As SpaceX, Amazon, and others vie for supremacy in the race to establish constellations of communications satellites, the superhighway used by low-Earth orbit (LEO) satellites is becoming dangerously cluttered. To avert the equivalent of a multi-car pileup, we need better traffic laws, say authors of a paper published in Science today. Next month’s quadrennial meeting in Dubai of the World Radiocommunications Conference is the time for action, they urge.
First author Andrew Falle, a researcher at the University of British Columbia’s Outer Space Institute, writes that “by treating orbital space as an unlimited resource,” we risk the very sustainability of LEO space itself.
Falle used the database of the United Nations’ International Telecommunication Union (ITU), where licenses for orbital spots and radio frequencies are filed, to determine that more than one million LEO satellites — including 90 constellations exceeding 1,000 satellites — are already on the books, with more to come.
He and his colleagues found that speculative filings are one of the central culprits that are putting the integrity of radio frequencies and space itself at risk. Another is flag-of-convenience licensing — like shipowners flagging ships offshore to obtain lower fees and lax scrutiny, many satellite operators file in countries with minimal space programs and oversight. To launch more than 3,000 Starlink satellites, for example, SpaceX registered licenses through multiple nations.
“The ITU filings are the warning,” Falle writes, “and also part of the solution. There is urgent need for the ITU and its member states to adopt meaningful controls.”
In an email to Astronomy this week, Falle suggested solutions such as financial disincentives for overbooking, shortened launch windows for so-called “paper satellites” (fictional craft unlikely to ever launch), increased transparency of license ownership, and stricter adherence to orbits that are assigned.
A critical mass of satellites
The competition between satellite operators shows no sign of abating. Last week, Amazon joined the fray with its first two prototype satellites for its Kuiper Project, promising to rival Starlink by decade’s end.
More hardware in space means an increased likelihood of collisions, which could result in a runaway scenario referred to as the Kessler Syndrome (and dramatized in the movie Gravity). It is named after NASA scientist Donald Kessler who suggested in 1978 that satellite proliferation would eventually result in collisions that would “produce orbiting fragments, each of which would increase the probability of further collisions, leading to the growth of a belt of debris around the Earth.” Kessler predicted that as a result, orbital space would become increasingly hazardous and some parts of LEO space could become unusable.
The situation today has not reached a critical mass, but there are warning signs. In 2009, a satellite owned by the US tech firm Iridium slammed into a dead Russian satellite, sending thousands of fragments spinning in all directions. According to the United Nations Office for Outer Space Affairs (UNOOSA), there are now over 8000 satellites orbiting Earth, and nearly half those are dead, or “inactive.”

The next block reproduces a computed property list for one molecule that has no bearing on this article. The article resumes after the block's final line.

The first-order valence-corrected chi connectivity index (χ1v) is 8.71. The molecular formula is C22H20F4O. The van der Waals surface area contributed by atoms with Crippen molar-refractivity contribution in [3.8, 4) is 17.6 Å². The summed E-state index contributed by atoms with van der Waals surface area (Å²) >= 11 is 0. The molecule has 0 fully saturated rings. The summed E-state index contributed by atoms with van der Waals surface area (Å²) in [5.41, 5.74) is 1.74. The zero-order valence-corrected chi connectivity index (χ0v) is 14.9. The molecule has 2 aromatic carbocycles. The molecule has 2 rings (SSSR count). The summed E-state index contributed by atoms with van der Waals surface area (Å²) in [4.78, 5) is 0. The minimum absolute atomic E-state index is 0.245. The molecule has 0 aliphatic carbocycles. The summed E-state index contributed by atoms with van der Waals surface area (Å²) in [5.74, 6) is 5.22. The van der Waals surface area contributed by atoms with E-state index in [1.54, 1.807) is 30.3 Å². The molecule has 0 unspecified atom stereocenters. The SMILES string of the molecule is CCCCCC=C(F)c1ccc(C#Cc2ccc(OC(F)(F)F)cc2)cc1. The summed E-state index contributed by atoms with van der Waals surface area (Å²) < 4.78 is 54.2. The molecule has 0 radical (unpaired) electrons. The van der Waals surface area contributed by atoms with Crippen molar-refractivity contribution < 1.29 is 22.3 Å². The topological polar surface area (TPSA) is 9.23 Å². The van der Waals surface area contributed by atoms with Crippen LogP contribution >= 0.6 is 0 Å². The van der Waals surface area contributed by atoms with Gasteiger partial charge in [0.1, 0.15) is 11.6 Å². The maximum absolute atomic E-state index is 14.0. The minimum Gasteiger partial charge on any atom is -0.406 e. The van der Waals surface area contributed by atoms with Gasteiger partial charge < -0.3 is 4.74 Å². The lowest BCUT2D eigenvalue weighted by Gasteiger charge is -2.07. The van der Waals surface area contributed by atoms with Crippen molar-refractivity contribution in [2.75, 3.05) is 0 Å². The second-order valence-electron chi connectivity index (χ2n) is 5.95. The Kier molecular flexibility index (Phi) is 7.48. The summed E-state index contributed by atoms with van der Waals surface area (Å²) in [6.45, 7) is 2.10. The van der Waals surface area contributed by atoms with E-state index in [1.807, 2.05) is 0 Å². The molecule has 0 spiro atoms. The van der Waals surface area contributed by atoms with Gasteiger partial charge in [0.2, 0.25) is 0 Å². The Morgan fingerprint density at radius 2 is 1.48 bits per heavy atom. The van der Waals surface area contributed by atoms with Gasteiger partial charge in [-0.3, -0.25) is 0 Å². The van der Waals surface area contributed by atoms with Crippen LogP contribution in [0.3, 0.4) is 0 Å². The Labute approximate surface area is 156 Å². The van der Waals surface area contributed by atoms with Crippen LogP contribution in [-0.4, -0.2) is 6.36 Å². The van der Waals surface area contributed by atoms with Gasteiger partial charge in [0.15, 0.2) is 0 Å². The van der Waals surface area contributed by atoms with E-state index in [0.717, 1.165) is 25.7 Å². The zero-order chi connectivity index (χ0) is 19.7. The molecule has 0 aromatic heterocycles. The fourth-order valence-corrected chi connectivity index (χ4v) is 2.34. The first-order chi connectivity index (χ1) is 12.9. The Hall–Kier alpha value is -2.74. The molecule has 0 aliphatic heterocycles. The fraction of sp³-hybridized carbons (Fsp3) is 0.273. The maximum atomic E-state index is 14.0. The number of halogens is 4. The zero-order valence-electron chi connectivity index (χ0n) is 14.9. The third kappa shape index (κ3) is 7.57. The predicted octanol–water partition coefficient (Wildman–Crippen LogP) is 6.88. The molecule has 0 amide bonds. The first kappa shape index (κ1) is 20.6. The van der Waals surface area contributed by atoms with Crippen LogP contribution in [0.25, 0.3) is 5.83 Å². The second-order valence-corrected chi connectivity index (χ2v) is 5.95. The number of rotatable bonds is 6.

The race to expand internet communications includes nations as well as corporations, from China to Tonga. These efforts include arrays of cubesats — small, low-cost satellites that have lowered the barrier to entry. Many operators apply for far more orbital spots and radio frequencies than truly needed. Two years ago, American entrepreneur Greg Wyler’s E-space filed for more than 300,000 satellites, though one of its directors subsequently admitted they were only planning a few thousand. Such proliferation has overwhelmed the ITU, giving applicants some competitive edge, but potentially turning space into a winner-takes-all racetrack.
The FCC steps up
While the ITU has no formal enforcement mechanism to ensure compliance among its 193 member nations and over 900 member companies, universities, and organizations, there is at least one space cop with teeth: the U.S. Federal Communications Commission (FCC).
Under an FCC rule adopted just over a year ago, LEO satellites must be removed by the operator within five years of mission’s end. Earlier this month, U.S. TV firm Dish won the dubious distinction of being the first satellite operator fined under the rule. The $150,000 penalty for failing to move one of its satellites higher into safe orbit (after revealing it no longer had enough fuel to reach a graveyard orbit) was relatively minimal, but the impact was measurable: Dish’s market cap immediately fell some $100 million.
It could also create a demand for space debris removal services. Already, several companies have formed for the express purpose of cleaning up space junk. In the end, the companies’ bottom line — and eagerness to avoid hefty fines — may be the surest way to encourage best practices in space.
From the ground
Meanwhile, for astronomers, the proliferation of constellation satellite arrays has created a visual and electromagnetic nightmare. Earlier this year, the National Science Foundation announced it had reached an agreement with SpaceX to mitigate the impact of the company’s next-generation Starlink satellites on astronomy. While the FCC granted SpaceX a license to operate one-fourth of its proposed 30,000-satellite array, the company agreed to dim its satellites below 7th magnitude (invisible to the naked eye), reduce their effect on sensitive astronomical instruments, and not transmit when passing over major radio observatories. With billions of dollars already invested in ground-based telescopes and billions more being invested to expand telecommunications worldwide, the contest over low-Earth orbital space promises to become a growing dilemma.